To evaluate the effect of vanillin on the lipid profile of high fat diet induced hyperlipidemia in rats, the hyperlipidemia was induced by feeding cholesterol-rich high fat diet for 45 days in wistar rats of either sex. The reduction in the triglycerides and VLDL-C was significant at 200 & 400 mg/kg dose of vanillin compared to atorvastatin group. Reduction in total cholesterol was significant at 200 and 400 mg/kg doses compared to hyperlipidemic control. The results demonstrate that vanillin at a dose of 200 and 400 mg/kg body weight lowers the serum triglyceride, VLDL-C and total cholesterol level significantly in high fat diet induced hyperlipidemic rats. However there was no significant effect on the lipid profile at 100 mg/kg dose. There were no statistically significant changes in the HDL-C and LDL-C levels at any of the given doses.

 

 

Indian Journal of Experimental Biology

Vol. 51, April 2013, pp. 292-302

 

 

Effect of thymoquinone on ethanol and high fat diet induced chronic pancreatitis—a dose response study in rats

Periyanayagam Suguna1, Arumugam Geetha1*, Ravikumar Aruna1 & Ganesan Vijaiyan Siva2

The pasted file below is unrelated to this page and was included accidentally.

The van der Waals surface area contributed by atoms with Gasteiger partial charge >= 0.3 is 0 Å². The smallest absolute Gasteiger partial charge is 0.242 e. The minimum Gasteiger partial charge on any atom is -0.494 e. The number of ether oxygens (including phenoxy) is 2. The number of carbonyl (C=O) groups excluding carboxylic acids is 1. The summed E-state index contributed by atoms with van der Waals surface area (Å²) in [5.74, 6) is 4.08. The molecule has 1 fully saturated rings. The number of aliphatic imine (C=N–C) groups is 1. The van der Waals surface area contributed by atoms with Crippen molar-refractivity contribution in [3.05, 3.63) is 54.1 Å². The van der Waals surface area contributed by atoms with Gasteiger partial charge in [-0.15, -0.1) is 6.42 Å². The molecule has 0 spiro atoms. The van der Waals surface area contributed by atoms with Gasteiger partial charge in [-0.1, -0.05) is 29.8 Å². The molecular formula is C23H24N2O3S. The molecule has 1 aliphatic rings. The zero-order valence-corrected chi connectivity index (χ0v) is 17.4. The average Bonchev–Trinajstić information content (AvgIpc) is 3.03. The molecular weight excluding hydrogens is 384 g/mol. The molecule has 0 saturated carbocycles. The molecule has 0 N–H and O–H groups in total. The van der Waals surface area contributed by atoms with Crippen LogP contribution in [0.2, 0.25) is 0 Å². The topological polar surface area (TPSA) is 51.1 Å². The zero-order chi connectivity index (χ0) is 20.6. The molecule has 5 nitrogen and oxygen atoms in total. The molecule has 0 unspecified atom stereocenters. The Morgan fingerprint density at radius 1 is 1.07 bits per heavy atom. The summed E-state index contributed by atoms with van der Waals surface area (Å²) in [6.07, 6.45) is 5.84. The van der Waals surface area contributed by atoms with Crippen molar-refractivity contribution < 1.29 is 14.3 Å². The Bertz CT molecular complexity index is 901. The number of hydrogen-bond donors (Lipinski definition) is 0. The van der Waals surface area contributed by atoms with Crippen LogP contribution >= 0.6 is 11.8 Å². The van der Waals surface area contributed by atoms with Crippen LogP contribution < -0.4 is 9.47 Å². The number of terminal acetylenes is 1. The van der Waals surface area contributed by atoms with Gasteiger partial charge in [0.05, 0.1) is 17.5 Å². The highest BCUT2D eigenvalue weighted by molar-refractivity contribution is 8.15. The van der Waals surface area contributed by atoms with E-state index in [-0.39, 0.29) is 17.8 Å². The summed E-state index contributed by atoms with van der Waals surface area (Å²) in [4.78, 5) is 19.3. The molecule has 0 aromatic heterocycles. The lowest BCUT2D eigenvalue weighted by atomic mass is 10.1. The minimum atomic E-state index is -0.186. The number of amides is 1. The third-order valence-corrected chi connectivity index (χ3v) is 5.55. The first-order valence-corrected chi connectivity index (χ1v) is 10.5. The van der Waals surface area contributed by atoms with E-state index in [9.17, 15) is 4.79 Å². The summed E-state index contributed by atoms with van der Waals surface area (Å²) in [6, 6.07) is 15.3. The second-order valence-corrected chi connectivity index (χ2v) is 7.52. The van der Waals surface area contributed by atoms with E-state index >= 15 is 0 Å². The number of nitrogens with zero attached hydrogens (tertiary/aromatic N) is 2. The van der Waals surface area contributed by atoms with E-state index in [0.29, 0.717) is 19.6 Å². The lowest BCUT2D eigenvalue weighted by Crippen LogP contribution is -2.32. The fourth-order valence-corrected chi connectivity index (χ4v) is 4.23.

1Department of Biochemistry, Bharathi Women’s College, Affiliated to University of Madras, Chennai 600 108, India

2Department of Biotechnology, University of Madras, Chennai 600 025, India

Received 31 July 2012; revised 6 December 2012

A significant increase in serum lipase, amylase, capase-1 and myeloperoxidase activities, oxidative stress index (OSI),
IL-1β and IL-18 was observed in rats receiving ethanol (EtOH) and high fat diet (HFD). Thymoquinone (TQ) supplementation along with EtOH and HFD significantly decreased the levels of serum lipase, amylase, capase-1, myeloperoxidase, OSI and maintained the antioxidant status when compared to untreated EtOH and HFD fed rats. Among the 4 doses, 100 mg of TQ/kg body weight was found to provide optimum protective effect on pancreas against EtOH and HFD induced abnormal changes. Histological observations added more evidence for the anti-inflammatory effect of TQ.

 

 

Indian Journal of Experimental Biology

Vol. 51, April 2013, pp. 303-312

 

 

Comparative effect of cane syrup and natural honey on abdominal viscera of growing male and female rats

Abdulwahid Ajibola1,3*, Joseph P Chamunorwa2 & Kennedy H Erlwanger3

1Department of Veterinary Physiology & Pharmacology, Faculty of Veterinary Medicine,
University of Ilorin, P.M.B 1515, Ilorin, Kwara State, Nigeria

2Department of Veterinary Anatomy and Physiology, Faculty of Veterinary Science,
University of Pretoria, Onderstepoort 0110, South Africa

3School of Physiology, Faculty of Health Sciences, University of the Witwatersrand,
7 York Road, Parktown 2193, South Africa

Received 10 September 2012; revised 1 January 2013